PhotoSecrets Tabriz

A Photographer’s Guide

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Tabriz
A Photographer’s Guide
Andrew Hudson

Photos

Bazaar of TabrizVathlu/Wikipedia

Tabriz

30 views to photograph
Haidarzadeh HouseJacopo188/Wikipedia
MaqbaratoshoaraElmju/Wikipedia
Tomb of Two KamalsTalizadeh/Wikipedia
Blue Mosque [Tabriz]M Karzarj/Wikipedia
Imamzadeh Hamzah [Tabriz]Fabienkhan/Wikipedia
Jameh Mosque of TabrizFabienkhan/Wikipedia
Qari BridgeElmju/Wikipedia
Saheb-ol-Amr MosqueM Karzarj/Wikipedia
Arg of TabrizM Karzarj/Wikipedia
Azerbaijan MuseumM Karzarj/Wikipedia
Eynali Cableشاهد/Wikipedia
Measure museumFabienkhan/Wikipedia
Mohammad-Hossein ShahriarAmirak/Wikipedia
Pars El-Gölü HotelBabak Farrokhi/Flickr
Tabriz Fire Fighting TowerElmju/Wikipedia
Constitution House of TabrizShervinafshar/Wikipedia
Skyline of Tabriz from El-GölüHoseinb007/Wikipedia
Tabriz Islamic Arts UniversityJacopo188/Wikipedia
Warrior sculpture in TabrizFrode Ramone/Flickr
Woman in gold statueDr. Nasser Haghighat/Flickr
Qajar Museum of TabrizAlborz Fallah/Wikipedia

Maps

Map of Tabriz

Map of Central Tabriz

Contents

About PhotoSecrets

 
 
 

Foreword

A great travel photo­graph requires you to be in the right place at the right time to capture that special moment. Professional photo­graphers have a short-hand phrase for this: “F8 and be there.”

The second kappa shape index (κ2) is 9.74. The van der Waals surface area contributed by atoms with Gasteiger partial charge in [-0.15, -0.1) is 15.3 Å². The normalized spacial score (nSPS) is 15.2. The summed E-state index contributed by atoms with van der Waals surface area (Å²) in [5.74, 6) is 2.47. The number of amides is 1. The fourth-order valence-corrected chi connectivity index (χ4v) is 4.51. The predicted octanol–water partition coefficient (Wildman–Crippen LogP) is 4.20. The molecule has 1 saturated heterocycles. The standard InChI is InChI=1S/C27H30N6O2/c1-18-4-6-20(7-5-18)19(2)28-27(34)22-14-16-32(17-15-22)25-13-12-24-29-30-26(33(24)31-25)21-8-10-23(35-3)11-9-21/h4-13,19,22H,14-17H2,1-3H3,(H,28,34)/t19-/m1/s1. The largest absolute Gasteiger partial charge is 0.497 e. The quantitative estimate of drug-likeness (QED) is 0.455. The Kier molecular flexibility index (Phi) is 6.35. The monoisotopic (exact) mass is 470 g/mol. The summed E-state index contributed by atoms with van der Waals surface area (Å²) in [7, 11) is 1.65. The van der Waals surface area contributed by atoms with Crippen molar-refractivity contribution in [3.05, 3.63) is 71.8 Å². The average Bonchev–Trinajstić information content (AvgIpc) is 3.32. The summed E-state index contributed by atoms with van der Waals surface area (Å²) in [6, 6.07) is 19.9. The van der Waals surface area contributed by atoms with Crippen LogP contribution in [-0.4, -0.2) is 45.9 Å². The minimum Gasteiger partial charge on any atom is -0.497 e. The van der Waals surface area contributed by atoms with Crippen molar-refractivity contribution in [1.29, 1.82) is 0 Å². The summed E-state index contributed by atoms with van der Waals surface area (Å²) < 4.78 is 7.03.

There are countless books that can help you with photo­graphic technique, the “F8” portion of that equation. But until now, there’s been little help for the other, more critical portion of that equation, the “be there” part. To find the right spot, you had to expend lots of time and shoe leather to essentially re-invent the wheel.

In my career as a professional travel photo­grapher, well over half my time on location is spent seeking out the good angles. Andrew Hudson’s PhotoSecrets does all that legwork for you, so you can spend your time photo­graphing instead of wandering about. I wish I had one of these books for every city I photo­graph on assignment.

PhotoSecrets can help you capture the most beautiful sights with a minimum of hassle and a maximum of enjoyment. So grab your camera, find your favorite PhotoSecrets spots, and “be there!”

About Bob Krist

Bob Krist has photo­graphed assignments for National Geographic, National Geographic Traveler, Travel/­Holiday, Smithsonian, and Islands. He won “Travel photo­grapher of the Year” from the Society of American Travel Writers in 1994, 2007, and 2008.